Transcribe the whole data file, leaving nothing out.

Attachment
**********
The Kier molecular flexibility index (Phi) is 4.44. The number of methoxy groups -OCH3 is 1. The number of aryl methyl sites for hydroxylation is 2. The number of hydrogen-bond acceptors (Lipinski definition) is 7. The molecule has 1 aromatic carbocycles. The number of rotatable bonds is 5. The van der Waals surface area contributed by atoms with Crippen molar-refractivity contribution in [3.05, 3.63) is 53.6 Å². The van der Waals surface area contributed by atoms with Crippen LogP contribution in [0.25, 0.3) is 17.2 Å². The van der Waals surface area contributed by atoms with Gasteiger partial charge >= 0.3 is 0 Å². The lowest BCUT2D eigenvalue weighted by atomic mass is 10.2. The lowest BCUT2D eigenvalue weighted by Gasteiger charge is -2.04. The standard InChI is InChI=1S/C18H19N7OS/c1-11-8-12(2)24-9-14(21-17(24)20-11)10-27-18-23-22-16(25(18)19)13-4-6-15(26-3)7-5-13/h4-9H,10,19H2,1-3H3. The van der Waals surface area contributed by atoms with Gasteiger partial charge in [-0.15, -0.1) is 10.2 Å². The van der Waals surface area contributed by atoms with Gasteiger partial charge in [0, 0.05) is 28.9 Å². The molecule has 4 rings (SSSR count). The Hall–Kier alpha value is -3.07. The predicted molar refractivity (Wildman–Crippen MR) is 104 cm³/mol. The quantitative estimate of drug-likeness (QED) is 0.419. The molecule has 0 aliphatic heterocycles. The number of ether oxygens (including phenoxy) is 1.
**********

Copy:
The Kier molecular flexibility index (Phi) is 4.44. The number of methoxy groups -OCH3 is 1. The number of aryl methyl sites for hydroxylation is 2. The number of hydrogen-bond acceptors (Lipinski definition) is 7. The molecule has 1 aromatic carbocycles. The number of rotatable bonds is 5. The van der Waals surface area contributed by atoms with Crippen molar-refractivity contribution in [3.05, 3.63) is 53.6 Å². The van der Waals surface area contributed by atoms with Crippen LogP contribution in [0.25, 0.3) is 17.2 Å². The van der Waals surface area contributed by atoms with Gasteiger partial charge >= 0.3 is 0 Å². The lowest BCUT2D eigenvalue weighted by atomic mass is 10.2. The lowest BCUT2D eigenvalue weighted by Gasteiger charge is -2.04. The standard InChI is InChI=1S/C18H19N7OS/c1-11-8-12(2)24-9-14(21-17(24)20-11)10-27-18-23-22-16(25(18)19)13-4-6-15(26-3)7-5-13/h4-9H,10,19H2,1-3H3. The van der Waals surface area contributed by atoms with Gasteiger partial charge in [-0.15, -0.1) is 10.2 Å². The van der Waals surface area contributed by atoms with Gasteiger partial charge in [0, 0.05) is 28.9 Å². The molecule has 4 rings (SSSR count). The Hall–Kier alpha value is -3.07. The predicted molar refractivity (Wildman–Crippen MR) is 104 cm³/mol. The quantitative estimate of drug-likeness (QED) is 0.419. The molecule has 0 aliphatic heterocycles. The number of ether oxygens (including phenoxy) is 1.